Valls has strong arguments to make. Born to a Cameroonian father and French mother, Dieudonné entered comedy in a double act alongside a Jewish partner, with the two of them merrily deconstructing the stereotypes of multicultural France. But Sesame Street on the Seine wore him out. A few years later, seemingly gripped by conspiracy theories about September 11, some diatribe about the Elders of Zion and a bit of Holocaust-doubting, he began to find pleasure in the company of France’s leading xenophobes and anti-Semites.

Jean-Marie Le Pen, the National Front pioneer, is the godfather of one of his daughters. He has six convictions for inciting hatred against Jews. His hit song from last year was Shoananas, eliding the Shoah, or Holocaust, with the French word for pineapples.

Yet Dieudonné does not make it easy for his accusers, and the legitimacy of the ban on his performance, as the centre-left newspaper Le Monde admits, leaves much to be desired. His words are not those of Hitler’s Mein Kampf — incidentally, selling fast as an e-book since it can be read anonymously on public transport. Dieudonné’s most inflammatory comments are gestures, or snippets half-heard or deniable due to their double meanings. The chase for a transparently hateful remark appears to amuse him and fire up his wells of inner victimhood, which his followers seem to share.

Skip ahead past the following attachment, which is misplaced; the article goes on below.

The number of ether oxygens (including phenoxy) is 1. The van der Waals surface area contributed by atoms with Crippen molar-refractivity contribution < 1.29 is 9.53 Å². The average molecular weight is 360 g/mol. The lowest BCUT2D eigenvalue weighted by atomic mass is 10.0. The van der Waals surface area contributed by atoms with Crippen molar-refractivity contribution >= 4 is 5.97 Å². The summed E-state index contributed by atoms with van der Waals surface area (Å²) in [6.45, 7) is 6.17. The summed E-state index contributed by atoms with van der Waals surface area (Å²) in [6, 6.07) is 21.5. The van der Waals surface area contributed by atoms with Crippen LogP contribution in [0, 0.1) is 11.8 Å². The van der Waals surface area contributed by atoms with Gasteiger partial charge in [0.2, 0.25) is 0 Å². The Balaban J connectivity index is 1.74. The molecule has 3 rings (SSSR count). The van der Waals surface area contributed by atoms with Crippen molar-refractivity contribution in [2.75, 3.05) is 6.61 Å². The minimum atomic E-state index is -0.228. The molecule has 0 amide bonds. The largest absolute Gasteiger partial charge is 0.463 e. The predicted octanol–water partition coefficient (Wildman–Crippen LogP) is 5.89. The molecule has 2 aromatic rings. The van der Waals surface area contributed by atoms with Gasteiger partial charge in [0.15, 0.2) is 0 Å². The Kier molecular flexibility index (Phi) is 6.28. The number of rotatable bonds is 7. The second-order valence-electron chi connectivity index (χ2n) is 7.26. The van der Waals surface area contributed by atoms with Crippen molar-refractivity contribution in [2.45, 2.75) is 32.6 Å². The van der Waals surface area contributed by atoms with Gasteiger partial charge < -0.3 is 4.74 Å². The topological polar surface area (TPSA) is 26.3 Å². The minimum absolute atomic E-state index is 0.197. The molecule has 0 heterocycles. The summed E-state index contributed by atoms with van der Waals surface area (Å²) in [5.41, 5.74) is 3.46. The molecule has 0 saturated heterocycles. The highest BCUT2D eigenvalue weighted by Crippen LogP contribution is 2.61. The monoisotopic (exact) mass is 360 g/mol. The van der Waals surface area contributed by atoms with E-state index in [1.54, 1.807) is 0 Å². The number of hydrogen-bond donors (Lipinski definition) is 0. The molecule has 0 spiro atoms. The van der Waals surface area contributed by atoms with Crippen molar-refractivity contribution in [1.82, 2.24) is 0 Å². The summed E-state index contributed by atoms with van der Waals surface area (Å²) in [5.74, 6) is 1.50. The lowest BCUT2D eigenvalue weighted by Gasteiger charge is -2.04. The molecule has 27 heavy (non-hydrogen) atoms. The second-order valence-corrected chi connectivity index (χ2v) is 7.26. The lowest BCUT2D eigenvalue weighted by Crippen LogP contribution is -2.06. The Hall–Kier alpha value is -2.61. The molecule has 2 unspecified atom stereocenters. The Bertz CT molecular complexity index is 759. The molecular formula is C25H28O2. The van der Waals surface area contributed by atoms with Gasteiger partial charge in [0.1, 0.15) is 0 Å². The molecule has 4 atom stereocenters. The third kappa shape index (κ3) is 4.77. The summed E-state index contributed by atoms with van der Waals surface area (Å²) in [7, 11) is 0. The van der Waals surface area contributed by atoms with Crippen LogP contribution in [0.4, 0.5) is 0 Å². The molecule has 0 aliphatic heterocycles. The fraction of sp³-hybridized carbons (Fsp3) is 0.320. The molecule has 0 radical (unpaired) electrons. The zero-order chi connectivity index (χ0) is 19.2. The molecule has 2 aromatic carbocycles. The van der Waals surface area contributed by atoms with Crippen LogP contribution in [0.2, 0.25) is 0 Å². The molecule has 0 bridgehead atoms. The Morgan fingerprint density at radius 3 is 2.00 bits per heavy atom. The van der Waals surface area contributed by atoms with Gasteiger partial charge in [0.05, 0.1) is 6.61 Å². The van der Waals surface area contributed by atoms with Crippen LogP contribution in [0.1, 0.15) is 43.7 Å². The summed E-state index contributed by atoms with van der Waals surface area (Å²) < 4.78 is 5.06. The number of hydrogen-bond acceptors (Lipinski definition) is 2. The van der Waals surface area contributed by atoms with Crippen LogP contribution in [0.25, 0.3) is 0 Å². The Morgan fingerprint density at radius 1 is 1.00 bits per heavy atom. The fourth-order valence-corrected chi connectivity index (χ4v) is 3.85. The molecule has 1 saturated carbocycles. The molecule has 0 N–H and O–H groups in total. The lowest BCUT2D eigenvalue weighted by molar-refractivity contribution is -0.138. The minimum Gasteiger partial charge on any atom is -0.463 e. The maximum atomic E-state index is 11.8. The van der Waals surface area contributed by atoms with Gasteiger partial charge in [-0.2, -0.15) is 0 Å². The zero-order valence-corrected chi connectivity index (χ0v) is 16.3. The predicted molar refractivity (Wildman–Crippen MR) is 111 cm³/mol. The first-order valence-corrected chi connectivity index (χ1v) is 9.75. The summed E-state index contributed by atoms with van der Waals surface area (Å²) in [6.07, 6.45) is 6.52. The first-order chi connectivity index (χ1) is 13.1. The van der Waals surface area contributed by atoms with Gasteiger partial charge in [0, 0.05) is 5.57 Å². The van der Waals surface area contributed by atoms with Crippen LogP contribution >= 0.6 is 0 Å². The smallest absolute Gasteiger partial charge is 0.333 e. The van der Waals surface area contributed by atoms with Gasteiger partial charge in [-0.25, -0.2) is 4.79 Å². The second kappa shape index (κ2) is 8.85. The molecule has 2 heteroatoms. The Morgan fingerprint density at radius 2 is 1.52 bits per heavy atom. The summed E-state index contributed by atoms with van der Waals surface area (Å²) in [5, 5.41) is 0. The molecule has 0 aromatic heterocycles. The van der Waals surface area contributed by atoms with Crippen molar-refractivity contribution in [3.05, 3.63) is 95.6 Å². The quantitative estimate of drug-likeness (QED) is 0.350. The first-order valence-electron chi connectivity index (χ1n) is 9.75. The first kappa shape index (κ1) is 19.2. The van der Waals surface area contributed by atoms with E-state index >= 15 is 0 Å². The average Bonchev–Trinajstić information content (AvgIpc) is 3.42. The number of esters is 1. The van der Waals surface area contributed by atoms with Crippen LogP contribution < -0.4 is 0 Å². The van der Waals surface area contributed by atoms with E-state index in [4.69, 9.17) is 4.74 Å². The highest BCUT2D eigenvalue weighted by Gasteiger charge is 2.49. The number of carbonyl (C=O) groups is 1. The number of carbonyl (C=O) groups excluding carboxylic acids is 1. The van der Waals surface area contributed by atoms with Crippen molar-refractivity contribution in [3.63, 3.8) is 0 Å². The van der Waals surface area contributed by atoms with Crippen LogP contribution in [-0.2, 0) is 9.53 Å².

“I’m not anti-Semitic,” he declares in one recent video. “I have not chosen between the Jews and the Nazis. I’m neutral in this affair.”

Whether or not his verbiage is toxic, the question of whether it should be censored remains complex. But an equally pressing concern revolves around what meaning should be given to this latest development in European public life. A charitable interpretation would see Dieudonné as the far-right end of a new spectrum of funny men who also proselytize, prophesy doom and herald a new global order. Beppe Grillo in Italy, Russell Brand in Britain and this sinister Frenchman attract much more devotion than any politician from their home countries because their livelihood comes from unpicking claptrap and common sense before a late-night audience, and they know how to use Twitter.

Rule by comics, which the Greeks may have called “komoidocracy” had such a notion not been so laughable, is doubtless a treat in store for all of us. Yet a more sinister take on the rise of Dieudonné, and his gift for turning censorship into persecution, or Jews into Nazis, stems from the sense that here we find yet another instance of the European far right dissimulating its recovery through a strategy of confusion, identification with the underdog, and restoration of the old clichés. Possibly the closest equivalent to Dieudonné is not the revolutionary spiritualist and recovering addict Brand, but the new-look far right of modern Europe: Marine Le Pen, Geert Wilders and others who bit by bit are reinventing their language and stealing the cloaks of the left, whether welfare, community and equality, so as to stage a momentous comeback.